Airframe assembly captures the cockpit subassembly, and carries through the full suite of positionable control surfaces (ailerons, elevators, and rudder), optional position landing flaps, wheel wells and landing gear, armament bay covers, radiator shrouds, and optional 250-lb bombs, and accounts for the next 28 assembly steps. Again, exceptional fit requiring only a small touch of filler on fuselage and wing seams. The only disappointments with the kit engineering, however, are in this area. The landing flaps are infested with very shallow ejector pin marks which are a challenge to completely remove without marring the delicate detail. Much to my chagrin, I really butchered mine, and will be replacing them with some Eduard PE flaps intended for the Mk VIII (stay tuned for a future review). The other disappointment was with the alignment of the main wheels. Trusting in the near-perfect engineering through Step 39, I chose to follow the prescribed build sequence and attach wheels to the struts prior to installing the struts to the airframe. To show for it, the main wheels toe in toward the bottom. My understanding of Mk XVIe design was that they should be perpendicular to the ground.

Rounding out the bulk of the build was the Merlin 266, its mounting structure, and cowlings -- 17 Steps and 117 pieces. Again, "snap!" No filler needed anywhere forward of the firewall. Absolutely gorgeous, although one of my buddies will quickly cite the absence of plug wire harnesses. Harnesses or not...the Merlin is spectacular! Some fiddly-bit assembly "dotted the i's and crossed the t's" to complete the construction phase.

Finished underside of engine

Finished engine left side

Finished engine right side

Top view of finished engine

For the finish, I chose a combination of Tamiya, Polly Scale, Model Master Acryl, Model Master spray lacquer, Future, oil washes, and pastel artist's chalks. Cockpit and other interior green surfaces were coated with Polly Scale's Interior Gray Green, drybrushed with Testors Steel (from the square bottle), and given an oil wash. The engine was painted with Acryl Flat Black, highlighted with a Gunship Gray mist, drybrushed with Steel, and washed with oils. The airframe was primed with Testors White Primer lacquer, and then overcoated with Tamiya Neutral Gray (undersurfaces), Acryl British Ocean Gray, and Polly Scale British Dark Green and Sky Type S (spinner). Future provided a gloss decal base and decal sealant prior to the oil wash. A 50/50 blend of Future and Acryl Flat were applied in two light coats after the oil wash, and then again to seal in the pastel exhaust and foot traffic stains.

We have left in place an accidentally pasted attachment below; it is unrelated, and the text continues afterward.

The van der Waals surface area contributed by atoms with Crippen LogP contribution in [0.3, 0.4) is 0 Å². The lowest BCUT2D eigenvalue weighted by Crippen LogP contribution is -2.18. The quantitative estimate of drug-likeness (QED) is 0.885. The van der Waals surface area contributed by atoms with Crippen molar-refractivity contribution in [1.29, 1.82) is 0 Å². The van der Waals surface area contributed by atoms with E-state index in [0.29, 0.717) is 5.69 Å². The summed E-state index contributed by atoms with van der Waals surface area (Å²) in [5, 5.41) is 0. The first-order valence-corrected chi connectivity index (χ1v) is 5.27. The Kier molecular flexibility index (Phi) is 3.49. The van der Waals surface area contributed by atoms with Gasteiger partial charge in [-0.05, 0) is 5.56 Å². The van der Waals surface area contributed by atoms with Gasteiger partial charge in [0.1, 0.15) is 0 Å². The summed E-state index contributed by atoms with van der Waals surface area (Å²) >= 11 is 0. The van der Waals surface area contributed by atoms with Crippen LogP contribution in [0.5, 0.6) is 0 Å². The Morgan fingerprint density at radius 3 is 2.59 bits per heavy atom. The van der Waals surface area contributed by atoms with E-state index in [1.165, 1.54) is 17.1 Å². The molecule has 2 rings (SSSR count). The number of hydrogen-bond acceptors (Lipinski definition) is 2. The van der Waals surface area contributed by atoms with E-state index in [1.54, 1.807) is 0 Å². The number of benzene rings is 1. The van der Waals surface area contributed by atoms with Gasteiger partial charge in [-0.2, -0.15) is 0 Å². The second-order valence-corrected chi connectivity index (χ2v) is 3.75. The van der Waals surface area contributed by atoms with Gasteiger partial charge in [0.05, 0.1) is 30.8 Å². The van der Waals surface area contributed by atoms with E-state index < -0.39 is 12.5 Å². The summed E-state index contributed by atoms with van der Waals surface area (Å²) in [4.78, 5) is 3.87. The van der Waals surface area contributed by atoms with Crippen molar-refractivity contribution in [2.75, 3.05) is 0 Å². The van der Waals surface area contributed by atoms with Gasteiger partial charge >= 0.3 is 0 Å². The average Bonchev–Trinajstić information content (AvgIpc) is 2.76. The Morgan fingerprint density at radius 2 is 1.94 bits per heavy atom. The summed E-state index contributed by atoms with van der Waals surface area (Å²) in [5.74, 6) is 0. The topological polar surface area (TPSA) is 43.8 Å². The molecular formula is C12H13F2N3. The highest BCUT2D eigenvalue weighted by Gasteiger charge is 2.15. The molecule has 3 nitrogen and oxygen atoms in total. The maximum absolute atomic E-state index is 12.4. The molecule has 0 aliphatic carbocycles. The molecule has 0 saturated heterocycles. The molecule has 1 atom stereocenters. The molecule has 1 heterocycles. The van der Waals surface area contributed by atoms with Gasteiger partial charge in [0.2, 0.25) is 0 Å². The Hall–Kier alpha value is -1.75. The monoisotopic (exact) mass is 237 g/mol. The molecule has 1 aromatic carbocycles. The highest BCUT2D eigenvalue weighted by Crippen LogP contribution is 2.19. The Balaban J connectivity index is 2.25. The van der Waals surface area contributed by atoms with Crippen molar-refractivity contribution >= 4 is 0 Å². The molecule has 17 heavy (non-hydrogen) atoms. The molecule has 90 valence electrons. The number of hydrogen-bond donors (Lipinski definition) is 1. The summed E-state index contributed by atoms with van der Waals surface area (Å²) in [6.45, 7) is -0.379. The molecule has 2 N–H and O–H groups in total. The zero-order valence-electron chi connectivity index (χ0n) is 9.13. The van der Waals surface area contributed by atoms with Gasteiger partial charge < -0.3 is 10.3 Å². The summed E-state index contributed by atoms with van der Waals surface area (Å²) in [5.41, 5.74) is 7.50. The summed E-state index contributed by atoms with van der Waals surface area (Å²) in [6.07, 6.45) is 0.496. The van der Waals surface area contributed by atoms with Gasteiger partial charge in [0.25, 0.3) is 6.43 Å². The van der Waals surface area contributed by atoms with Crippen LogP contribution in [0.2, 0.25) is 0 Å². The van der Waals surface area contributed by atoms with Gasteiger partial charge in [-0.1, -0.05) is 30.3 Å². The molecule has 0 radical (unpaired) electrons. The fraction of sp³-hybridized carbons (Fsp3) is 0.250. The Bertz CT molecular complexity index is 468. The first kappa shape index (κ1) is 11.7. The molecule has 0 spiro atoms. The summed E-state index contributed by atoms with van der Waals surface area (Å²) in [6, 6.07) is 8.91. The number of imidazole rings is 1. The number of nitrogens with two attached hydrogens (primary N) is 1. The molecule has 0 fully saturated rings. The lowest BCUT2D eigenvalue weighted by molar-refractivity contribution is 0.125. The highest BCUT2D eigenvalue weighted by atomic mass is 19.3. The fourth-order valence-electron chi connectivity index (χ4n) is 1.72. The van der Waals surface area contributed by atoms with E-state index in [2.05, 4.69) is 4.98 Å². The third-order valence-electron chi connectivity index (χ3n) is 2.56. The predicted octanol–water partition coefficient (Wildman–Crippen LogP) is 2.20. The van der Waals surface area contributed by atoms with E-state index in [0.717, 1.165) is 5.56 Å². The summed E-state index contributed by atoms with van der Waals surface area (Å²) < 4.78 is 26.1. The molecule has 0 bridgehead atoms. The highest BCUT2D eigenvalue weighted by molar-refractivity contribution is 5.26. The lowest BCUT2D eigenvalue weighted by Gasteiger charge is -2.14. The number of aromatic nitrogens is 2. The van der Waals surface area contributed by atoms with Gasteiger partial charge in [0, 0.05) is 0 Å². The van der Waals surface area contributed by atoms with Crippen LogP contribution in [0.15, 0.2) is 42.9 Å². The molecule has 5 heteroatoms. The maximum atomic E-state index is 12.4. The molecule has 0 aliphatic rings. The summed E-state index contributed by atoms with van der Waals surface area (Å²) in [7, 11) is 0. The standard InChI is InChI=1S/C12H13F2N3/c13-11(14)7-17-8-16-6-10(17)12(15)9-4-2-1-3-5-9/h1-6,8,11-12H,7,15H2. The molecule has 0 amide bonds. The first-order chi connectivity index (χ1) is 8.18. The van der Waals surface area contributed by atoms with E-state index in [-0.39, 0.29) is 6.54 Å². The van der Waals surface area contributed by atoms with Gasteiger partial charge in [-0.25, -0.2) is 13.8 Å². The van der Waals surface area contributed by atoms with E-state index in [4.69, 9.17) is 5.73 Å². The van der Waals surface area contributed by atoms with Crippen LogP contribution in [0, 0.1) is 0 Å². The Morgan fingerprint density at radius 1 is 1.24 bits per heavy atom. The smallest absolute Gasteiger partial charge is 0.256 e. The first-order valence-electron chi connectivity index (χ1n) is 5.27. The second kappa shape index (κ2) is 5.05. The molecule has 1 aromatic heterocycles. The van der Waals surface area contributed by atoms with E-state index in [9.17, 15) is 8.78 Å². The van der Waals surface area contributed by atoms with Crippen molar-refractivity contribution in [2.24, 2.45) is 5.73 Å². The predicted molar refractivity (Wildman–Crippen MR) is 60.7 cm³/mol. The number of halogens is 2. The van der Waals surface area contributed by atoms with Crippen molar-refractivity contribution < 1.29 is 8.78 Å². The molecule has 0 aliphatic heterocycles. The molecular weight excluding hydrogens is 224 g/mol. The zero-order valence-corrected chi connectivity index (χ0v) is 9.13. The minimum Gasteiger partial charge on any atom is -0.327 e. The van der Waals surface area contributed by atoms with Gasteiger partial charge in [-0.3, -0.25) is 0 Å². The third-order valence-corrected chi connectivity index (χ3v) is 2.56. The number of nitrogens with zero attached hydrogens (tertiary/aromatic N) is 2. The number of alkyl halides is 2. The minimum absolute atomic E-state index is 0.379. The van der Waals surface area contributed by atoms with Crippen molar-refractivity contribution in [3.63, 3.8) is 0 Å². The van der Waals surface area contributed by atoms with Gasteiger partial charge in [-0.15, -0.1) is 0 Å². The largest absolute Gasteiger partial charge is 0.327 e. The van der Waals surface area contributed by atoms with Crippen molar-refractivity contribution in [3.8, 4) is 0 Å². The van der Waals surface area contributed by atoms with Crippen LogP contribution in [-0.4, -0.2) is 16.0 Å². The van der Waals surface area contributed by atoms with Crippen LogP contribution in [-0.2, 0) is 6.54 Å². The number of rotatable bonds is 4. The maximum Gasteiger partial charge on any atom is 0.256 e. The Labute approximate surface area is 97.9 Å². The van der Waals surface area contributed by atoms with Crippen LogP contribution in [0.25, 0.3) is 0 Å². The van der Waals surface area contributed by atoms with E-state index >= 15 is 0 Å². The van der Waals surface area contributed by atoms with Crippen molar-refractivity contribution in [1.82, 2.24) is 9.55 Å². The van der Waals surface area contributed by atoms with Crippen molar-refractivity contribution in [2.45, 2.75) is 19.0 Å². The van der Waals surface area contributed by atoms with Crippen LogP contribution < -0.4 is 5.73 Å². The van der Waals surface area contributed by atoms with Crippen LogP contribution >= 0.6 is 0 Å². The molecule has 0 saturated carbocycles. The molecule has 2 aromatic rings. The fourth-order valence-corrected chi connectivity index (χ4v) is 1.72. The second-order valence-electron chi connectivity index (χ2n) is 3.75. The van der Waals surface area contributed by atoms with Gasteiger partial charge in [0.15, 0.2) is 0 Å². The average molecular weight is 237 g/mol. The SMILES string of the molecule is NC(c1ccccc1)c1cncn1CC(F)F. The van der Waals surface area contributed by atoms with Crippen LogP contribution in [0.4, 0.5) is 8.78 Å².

Decals were typical of other Tamiya offerings, a bit thicker than some other manufacturers' decals, but of good color and register. Tamiya even included decals for the yellow prop tips, which I tried - but won't try again, due to brittleness and the need to go back and do a lot of touch-up where parts of the decal flaked off. Also tried the yellow leading-edge ID band decals, which weren't too bad, but aren't as smooth or convincing as painted bands would be. Most decals settled down after a couple applications of MicroSol, and only one cracked (underside roundel) and was easily repairable. A couple decals needed some intense scoring and massaging to finally settle down into the fine surface detail, but were subdued with a bit of persistence.

Finally, would I recommend this kit, or not...hmmm? Although it's clearly the finest kit I've assembled in over 40 years of modeling, it is a lot of model! That said I give this my absolute highest recommendation for any modeler with fundamental building skills and some basic PE experience - and the ability to stick with 72 Steps for 60-80 hours of build time. This can easily be a modeler's "build of a lifetime" right out of the box!

My sincere thanks to the good folks at Tamiya USA for providing this sample kit and to the IPMS Reviewer Corps Commandant for entrusting me with the build and review. This has, to date, been my OOB "build of a lifetime!". I wonder if the new Tamiya 1/32 P-51D will be able to eclipse it. Only one way to find out...

  • Finished model "unbuttoned" port side forward half
    Finished model "unbuttoned" port side forward half
  • Finished model "unbuttoned" port side forward half
    Finished model "unbuttoned" port side forward half
  • Finished model "unbuttoned" underside view
    Finished model "unbuttoned" underside view
  • Finished model "unbuttoned" from front starboard quarter
    Finished model "unbuttoned" from front starboard quarter
  • Finished model "unbuttoned" top view center section
    Finished model "unbuttoned" top view center section
  • Finished model "unbuttoned" top view
    Finished model "unbuttoned" top view